Aravena’s radical thinking was also evident in his approach to future disaster prevention. Rather than build a concrete flood-wall to protect the city, a solution that seemed obvious, and favoured by the construction corporations that would receive the contract, Avarena planted a forest. “The experience of the Japanese tsunami of 2011 showed us that protective walls don’t always work,” said Avarena. “A forest, on the other hand, doesn’t try to resist the power of a tsunami. It dissipates the impact instead. In the face of geographical threats, you have to find geographical solutions.”
In Constitución, Aravena avoided becoming an unapproachable, outsider ‘starchitect’. Instead he set up an open house in the city’s main square where the community could participate in reconstruction decisions. Avarena encouraged local citizens to vote on what they thought was best for their city. “The point is that everyone has their own view. It’s not for me, as an architect coming from outside, to decide which is more important, a fire station or a bus station.” said Avarena. This type of open communication between architect and citizen was soon adopted by other urban planners and architects struggling with issues of integration in the sprawling favela and barrio suburbs in the major cities throughout the continent.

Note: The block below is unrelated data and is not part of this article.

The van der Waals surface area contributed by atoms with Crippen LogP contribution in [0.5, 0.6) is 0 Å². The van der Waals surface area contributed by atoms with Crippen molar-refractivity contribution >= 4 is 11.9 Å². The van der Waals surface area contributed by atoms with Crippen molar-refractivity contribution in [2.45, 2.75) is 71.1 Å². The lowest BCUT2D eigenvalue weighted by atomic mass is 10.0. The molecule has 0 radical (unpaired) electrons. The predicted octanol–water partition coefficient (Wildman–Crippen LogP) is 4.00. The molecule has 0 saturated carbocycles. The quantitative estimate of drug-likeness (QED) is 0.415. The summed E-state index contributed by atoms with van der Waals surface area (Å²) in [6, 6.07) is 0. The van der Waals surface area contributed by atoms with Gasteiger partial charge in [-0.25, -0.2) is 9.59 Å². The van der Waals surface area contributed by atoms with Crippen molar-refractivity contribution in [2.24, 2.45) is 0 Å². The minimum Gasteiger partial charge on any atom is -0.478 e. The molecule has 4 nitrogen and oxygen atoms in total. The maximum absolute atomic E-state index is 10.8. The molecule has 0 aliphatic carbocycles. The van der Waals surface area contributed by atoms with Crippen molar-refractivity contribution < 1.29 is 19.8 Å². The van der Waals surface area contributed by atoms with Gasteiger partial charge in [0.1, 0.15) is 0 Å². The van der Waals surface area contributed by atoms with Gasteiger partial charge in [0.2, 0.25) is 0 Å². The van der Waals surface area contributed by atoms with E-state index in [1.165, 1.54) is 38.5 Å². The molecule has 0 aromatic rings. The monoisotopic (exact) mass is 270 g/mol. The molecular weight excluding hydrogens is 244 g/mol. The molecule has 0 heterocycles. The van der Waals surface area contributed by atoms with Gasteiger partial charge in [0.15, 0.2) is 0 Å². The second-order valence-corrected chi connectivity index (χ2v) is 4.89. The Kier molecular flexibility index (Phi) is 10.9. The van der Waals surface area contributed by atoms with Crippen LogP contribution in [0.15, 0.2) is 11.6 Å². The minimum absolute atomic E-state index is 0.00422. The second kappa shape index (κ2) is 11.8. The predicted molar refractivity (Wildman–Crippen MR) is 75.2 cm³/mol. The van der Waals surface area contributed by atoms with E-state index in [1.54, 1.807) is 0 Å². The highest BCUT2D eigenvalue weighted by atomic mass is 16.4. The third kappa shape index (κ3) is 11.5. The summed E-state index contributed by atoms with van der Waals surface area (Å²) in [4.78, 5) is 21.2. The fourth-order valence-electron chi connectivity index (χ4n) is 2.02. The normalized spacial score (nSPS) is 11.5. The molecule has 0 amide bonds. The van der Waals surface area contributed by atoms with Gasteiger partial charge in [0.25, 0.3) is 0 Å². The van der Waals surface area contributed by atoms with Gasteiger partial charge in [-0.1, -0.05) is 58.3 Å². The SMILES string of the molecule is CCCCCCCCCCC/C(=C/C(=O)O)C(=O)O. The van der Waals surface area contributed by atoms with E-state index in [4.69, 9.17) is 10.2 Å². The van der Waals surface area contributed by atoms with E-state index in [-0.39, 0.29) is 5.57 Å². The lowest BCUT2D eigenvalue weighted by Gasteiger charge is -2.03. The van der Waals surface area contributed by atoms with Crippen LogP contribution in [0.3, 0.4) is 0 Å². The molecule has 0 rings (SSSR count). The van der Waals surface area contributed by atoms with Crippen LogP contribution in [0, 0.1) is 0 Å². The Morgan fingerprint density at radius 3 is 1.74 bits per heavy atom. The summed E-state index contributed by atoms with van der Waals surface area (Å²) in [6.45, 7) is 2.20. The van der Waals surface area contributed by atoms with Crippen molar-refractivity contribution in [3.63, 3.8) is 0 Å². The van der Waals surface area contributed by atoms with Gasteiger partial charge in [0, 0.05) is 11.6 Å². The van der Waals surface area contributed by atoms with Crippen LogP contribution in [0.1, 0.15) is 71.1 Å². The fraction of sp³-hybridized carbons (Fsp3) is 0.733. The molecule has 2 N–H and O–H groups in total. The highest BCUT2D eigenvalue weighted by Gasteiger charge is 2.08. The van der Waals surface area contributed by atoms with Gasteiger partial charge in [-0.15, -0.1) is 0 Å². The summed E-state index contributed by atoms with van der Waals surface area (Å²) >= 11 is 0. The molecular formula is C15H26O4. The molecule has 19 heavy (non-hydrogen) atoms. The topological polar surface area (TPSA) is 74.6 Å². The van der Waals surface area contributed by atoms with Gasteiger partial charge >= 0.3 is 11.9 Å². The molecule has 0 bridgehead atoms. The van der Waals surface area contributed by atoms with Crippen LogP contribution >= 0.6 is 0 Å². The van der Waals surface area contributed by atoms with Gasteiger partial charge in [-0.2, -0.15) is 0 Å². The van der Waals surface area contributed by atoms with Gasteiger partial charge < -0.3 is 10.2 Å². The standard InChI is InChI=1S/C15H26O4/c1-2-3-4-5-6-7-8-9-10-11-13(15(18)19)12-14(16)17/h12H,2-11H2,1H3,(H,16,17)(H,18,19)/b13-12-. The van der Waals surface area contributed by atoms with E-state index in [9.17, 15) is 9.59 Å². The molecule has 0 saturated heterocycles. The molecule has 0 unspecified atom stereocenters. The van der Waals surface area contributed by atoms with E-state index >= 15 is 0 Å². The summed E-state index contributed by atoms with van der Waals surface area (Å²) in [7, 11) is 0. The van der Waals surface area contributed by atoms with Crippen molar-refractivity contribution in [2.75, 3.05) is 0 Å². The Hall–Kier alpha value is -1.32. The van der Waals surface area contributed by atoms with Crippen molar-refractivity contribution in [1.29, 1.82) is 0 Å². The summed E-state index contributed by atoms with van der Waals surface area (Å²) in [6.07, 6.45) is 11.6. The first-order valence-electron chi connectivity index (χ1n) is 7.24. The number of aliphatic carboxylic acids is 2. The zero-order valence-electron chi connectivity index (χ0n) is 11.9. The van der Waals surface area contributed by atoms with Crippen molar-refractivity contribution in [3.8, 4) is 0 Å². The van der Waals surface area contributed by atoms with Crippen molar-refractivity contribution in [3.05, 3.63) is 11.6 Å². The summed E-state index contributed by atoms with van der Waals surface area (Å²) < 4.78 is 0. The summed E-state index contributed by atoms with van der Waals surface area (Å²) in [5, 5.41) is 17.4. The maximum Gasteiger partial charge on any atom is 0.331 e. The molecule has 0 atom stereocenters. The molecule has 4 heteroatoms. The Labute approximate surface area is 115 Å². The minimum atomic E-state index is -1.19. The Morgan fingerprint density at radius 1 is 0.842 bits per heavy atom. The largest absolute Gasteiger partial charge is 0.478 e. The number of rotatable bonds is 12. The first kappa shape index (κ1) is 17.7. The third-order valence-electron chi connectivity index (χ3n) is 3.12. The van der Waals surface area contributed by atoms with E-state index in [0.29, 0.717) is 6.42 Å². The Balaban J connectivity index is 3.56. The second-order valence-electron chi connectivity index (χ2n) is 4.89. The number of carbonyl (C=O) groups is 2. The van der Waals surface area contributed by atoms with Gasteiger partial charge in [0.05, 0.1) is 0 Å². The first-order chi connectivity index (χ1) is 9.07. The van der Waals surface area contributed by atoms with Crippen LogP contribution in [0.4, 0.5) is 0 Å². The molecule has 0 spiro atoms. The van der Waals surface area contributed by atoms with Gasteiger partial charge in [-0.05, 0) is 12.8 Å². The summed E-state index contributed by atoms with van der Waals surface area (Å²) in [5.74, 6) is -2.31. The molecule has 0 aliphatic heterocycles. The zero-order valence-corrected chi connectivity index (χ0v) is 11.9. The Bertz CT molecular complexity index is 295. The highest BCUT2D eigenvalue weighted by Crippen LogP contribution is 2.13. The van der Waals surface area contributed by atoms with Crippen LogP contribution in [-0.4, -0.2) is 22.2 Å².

While the majority of Elemental’s work has been based in Chile, their portfolio also includes a winery in Germany, museums in Colombia and Switzerland, dormitories in the US, and a stock exchange in Iran. However, it was the buildings that Avarena designed and built for his alma mater, the Universidad Católica de Chile, which caught the eye of the Pritzker Jury, specifically the UC Innovation Center, which stands as an iconic image of his unique architectural style.
The heavy and rough betón brut façades of the Innovation Center reference many of Aravena’s other architectural and public projects. Described by Alexandra Lange as “pre-ruins, with deep, shade-creating façades, generating the kind of monumental, sheltering spaces,” his projects often take on the appearance of oversized children’s buildings blocks or pre-historic monoliths.